Starring Panja Vaisshnav Tej and Rakul Preet Singh
Directed by Krish Jagarlamudi
There is something seriously amiss in Man’s ageless relationship with Nature. The recent pandemic is more proof of eco-imbalances that have brought civilization to the brink of disaster.
Seen in this context of a rapidly self-destructive civilization . the astoundingly versatile Krish Jagarlamudi’s new venture Konda Polam is of immense importance.
It addresses the uneasy relationship between Man and Nature without tripping over its own self-righteousness.
Selfrighteous, it sure is. But not at the cost of making the narrative excessively preachy.
The wide panoramic view of the forest area as shot by the amazing cinematographer Gmana Shekar VS, and the evocative songs and background music by M M Keeravani go a long way in imbuing a magnetic energy to the narrative.
In terms of the ecologically relevant issues that the powerful plot , based on a celebrated novel by Sannapureddy Venkata Rami Reddy, raises , this film is a rare achievement.
How many Indian films in recent (or for that matter remote) times have been shot in the thick forests barring the tacky Sherni(where the only animal that needed taming was the director’s unruly vision).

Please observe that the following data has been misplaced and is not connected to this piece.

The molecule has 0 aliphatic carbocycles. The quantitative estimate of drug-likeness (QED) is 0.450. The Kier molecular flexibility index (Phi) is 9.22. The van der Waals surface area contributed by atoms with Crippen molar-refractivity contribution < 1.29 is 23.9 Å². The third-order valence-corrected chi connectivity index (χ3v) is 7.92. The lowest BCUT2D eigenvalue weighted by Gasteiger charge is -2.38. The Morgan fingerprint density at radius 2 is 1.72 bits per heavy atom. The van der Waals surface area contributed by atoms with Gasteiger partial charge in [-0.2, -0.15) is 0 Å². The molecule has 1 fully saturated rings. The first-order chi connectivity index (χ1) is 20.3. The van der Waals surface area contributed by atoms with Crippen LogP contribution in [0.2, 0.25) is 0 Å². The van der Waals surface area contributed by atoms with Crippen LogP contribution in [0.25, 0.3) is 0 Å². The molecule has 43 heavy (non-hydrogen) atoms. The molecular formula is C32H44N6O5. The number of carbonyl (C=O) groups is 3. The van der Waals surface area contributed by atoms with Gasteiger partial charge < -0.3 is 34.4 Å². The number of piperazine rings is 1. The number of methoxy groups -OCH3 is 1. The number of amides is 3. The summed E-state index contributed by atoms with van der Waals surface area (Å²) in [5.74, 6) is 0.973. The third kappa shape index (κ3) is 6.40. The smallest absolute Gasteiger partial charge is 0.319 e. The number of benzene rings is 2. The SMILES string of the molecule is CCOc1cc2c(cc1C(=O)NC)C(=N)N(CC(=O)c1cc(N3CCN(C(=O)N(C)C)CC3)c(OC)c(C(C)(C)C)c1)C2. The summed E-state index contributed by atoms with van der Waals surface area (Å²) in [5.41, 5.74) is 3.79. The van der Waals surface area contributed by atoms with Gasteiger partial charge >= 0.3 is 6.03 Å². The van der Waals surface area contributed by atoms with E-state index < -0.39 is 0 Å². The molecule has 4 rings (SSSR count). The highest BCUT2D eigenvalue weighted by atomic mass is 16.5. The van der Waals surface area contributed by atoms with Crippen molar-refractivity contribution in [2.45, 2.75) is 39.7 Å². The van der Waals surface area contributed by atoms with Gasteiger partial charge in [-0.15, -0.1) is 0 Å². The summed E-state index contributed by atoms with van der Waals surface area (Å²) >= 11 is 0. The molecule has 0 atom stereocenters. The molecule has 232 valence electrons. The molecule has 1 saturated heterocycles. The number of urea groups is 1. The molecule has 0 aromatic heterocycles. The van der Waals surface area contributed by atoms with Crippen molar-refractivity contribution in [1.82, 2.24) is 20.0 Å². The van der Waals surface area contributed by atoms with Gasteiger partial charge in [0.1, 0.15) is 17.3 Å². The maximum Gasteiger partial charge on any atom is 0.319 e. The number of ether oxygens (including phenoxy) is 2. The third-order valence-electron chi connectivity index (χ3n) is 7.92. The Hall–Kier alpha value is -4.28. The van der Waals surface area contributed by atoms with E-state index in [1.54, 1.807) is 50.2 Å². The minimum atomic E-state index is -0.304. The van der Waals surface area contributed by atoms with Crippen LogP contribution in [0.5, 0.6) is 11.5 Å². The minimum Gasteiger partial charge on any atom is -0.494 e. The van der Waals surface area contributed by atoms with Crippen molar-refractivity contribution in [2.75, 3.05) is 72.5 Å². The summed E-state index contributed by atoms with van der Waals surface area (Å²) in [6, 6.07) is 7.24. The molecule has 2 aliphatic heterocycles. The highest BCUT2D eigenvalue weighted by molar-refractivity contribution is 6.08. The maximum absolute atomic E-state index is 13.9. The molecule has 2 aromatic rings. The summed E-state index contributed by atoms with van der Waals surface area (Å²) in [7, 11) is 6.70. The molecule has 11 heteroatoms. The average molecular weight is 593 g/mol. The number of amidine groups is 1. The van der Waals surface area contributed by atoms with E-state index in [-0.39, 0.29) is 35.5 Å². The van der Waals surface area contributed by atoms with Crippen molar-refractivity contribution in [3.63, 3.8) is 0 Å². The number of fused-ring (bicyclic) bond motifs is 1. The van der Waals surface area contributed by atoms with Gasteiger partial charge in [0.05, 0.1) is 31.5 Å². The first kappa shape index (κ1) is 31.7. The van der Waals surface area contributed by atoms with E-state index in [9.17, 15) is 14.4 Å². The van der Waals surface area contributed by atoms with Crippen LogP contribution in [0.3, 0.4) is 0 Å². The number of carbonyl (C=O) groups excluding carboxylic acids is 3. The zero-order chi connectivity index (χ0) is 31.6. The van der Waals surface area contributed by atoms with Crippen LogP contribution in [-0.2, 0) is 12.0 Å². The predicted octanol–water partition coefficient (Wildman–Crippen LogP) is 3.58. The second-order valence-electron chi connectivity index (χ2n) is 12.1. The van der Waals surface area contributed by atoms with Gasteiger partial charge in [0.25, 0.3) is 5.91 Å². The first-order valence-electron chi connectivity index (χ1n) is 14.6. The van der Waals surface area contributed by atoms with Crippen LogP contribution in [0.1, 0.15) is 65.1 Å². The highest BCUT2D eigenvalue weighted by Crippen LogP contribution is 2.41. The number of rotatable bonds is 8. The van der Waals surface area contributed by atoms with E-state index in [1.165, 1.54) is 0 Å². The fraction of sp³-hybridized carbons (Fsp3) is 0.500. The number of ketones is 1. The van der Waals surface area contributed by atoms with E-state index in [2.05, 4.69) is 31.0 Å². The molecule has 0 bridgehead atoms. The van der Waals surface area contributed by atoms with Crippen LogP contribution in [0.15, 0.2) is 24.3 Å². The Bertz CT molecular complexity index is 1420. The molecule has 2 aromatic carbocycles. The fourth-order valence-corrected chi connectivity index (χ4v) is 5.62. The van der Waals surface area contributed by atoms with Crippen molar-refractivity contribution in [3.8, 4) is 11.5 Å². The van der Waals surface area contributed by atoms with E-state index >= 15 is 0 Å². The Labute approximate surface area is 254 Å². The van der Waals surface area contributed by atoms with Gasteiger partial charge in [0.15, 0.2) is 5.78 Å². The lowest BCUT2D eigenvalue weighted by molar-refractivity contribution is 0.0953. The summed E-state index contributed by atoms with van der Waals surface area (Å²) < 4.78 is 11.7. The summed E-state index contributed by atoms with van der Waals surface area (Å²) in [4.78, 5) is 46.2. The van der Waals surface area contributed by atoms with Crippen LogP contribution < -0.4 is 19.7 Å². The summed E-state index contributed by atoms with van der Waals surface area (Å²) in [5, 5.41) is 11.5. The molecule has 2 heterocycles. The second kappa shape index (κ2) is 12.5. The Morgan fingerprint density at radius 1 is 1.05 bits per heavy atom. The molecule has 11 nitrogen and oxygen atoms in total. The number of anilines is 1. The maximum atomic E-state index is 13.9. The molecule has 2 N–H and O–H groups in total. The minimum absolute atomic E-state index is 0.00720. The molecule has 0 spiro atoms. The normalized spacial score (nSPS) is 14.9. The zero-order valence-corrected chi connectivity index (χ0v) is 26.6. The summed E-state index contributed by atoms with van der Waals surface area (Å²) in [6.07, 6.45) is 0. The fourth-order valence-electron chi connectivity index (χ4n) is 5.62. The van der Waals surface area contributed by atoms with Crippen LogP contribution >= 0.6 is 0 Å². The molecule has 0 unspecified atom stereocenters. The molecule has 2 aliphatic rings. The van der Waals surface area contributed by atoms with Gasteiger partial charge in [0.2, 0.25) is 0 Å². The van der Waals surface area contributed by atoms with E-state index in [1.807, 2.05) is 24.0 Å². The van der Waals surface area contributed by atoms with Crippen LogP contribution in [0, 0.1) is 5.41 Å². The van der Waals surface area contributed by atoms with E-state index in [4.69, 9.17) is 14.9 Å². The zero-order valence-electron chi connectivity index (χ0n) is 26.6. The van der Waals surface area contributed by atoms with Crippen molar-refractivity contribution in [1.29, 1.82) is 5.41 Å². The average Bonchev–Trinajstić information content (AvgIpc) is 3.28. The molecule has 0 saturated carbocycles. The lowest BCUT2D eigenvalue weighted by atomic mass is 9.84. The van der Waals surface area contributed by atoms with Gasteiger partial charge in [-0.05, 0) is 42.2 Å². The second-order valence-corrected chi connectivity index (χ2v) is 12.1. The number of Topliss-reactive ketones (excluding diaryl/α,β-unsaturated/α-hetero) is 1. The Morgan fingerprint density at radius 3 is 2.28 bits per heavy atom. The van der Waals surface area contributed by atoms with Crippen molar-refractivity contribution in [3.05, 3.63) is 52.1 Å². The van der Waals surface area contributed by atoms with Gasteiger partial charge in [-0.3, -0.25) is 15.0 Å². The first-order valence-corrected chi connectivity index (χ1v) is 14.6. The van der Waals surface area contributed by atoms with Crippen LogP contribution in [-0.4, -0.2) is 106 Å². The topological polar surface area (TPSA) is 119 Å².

Krish’s captivating fabulous fable ventures into the deepest parts of the Nallamala forests.
The camera knows the area well. This film doesn’t forget lose its way in the wilderness.
Krish has always been a focussed storyteller. His characters never get lost in the impressive landscape that they inhabit.
If Konda Polam is a visual and emotional feast, it is because the story doesn’t slip off from edges.
The centre holds even when an anarchic array of character-based episodes is let loose.
Even as Vaisshnav Tej occupies centre stage as a young man torn between his traditional heritage and worldly ambitions,the director has maintained the novel’s vast gallery of nomadic characters.
Some of the shepherds who flock into the plot seem redundant. I did feel that the film could have worked even better with less incidental characters and a more tightly edited narration.However , the pace though not neat , never lacks grace.
The CGs where Tej’s Ravindra Yadav faces the wrath of a raging tiger, roar with energy and verve.
This is one of the most accomplished Man versus Nature films I’ve seen with a stand-out performance by Vaisshnav Tej.After seeing him in Uppena I suspected that this is an actor whose eyes speak louder than words. Now I am sure.
Among the other actors Sai Chand as Vaisshnav’s father and Ravi Prakash(pleading with his wife on the public to not leave him as he disappears into the mountains with his goats) are deeply effective. Rakul Preet Singh’s role and performance would have worked better if she had avoided the groomed look. Have you ever seen a shepherdess with long manicured nails?
Not that I’ve seen too many(groomed or otherwise).Konda Polam takes us into places that we tend not to visit. It reminds us of a people and a civilization that politicians and bureaucrats either exploit or ignore. Never nurture. This film does that beautifully ,